Play revivals circle Broadway

Some projects further ahead than others

A trio of play revivals is circling Broadway — none with officially confirmed dates, and each on the books with a differing degree of likelihood.

Perhaps the most solid bet is a fall 2011 revival of “Death of a Salesman” toplined by Philip Seymour Hoffman and helmed by Mike Nichols. The director has openly talked about his plan to stage the show next fall, and Linda Emond (“Homebody/Kabul”) is said to be lined up to play Loman’s wife. Besides, word is the in-demand rights to the Arthur Miller classic are locked in.

Legiters are quick to point out that Hoffman, at 43, makes for a notably young Willy Loman, the titular salesman in his final days. The previous thesp to headline the play on Broadway, Brian Dennehy, was 60 when he appeared in the 1999 revival. On the other hand, Lee J. Cobb, who originated the role in 1939, was 37.

Nichols and Hoffman previously worked together in the 2001 Central Park staging of “The Seagull.”

Also penciled in for 2011 is a revival of 1972 Jason Miller play “That Championship Season.” That one hasn’t been cast yet, but talks with potential actors are said to be further along on “Season” than they are on the other revival aiming for this spring, “Arcadia.”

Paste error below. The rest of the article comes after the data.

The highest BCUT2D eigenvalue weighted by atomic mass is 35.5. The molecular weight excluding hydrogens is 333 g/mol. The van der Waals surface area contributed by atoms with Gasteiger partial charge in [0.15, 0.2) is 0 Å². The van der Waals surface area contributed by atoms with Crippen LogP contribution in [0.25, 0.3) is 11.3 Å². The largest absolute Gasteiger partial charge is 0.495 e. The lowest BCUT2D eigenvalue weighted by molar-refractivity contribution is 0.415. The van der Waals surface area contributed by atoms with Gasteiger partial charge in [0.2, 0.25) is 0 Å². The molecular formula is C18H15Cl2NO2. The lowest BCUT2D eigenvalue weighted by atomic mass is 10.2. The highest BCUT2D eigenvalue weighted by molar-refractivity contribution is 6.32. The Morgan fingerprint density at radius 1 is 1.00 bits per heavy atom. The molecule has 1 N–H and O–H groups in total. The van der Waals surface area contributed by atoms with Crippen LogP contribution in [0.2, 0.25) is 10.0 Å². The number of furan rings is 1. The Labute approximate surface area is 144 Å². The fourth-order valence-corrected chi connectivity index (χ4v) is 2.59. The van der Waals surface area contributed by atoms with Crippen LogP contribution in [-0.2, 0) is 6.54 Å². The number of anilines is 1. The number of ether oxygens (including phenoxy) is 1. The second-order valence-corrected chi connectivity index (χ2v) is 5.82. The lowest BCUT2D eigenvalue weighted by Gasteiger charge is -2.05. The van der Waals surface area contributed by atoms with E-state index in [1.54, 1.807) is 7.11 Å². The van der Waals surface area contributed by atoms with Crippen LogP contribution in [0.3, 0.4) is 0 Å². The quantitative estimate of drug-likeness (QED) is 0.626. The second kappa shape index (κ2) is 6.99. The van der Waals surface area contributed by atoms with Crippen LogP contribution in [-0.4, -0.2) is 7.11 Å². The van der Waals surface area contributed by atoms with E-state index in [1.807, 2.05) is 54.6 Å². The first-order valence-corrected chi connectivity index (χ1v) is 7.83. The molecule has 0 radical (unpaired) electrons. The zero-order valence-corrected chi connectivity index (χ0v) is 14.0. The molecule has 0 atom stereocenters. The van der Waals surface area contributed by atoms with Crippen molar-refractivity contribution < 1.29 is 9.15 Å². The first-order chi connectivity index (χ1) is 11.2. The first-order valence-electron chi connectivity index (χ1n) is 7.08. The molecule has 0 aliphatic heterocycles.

Gregory Mosher, who helmed last season’s revival of “A View From the Bridge,” starring Liev Schreiber and Scarlett Johansson, is onboard to direct. Producers are hoping to pull the production together sooner rather than later, with a casting notice citing January as the target start-date of rehearsals.

According to one legiter involved in the brewing production, any speculation that Schreiber is attached to “Championship” is incorrect.

Play chronicles a gathering to celebrate the 20-year anniversary of a high school basketball championship attended by four former members of the team and its coach, who is terminally ill.

And then there’s “Arcadia,” which Billy Crudup has talked up in the press and which David Leveaux (“Cyrano de Bergerac”) has been tapped to direct.

Tom Stoppard’s time-jumping 1993 play concerns contempo scholars studying the lives of the 19th-century figures who lived in a Derbyshire country house. With casting not far along, however, a spring berth is certainly possible, but it’s not a sure thing. Crudup appeared in the play’s 1995 Broadway bow. He’d return to the play in a different role, the academic first portrayed on the Rialto by Victor Garber.

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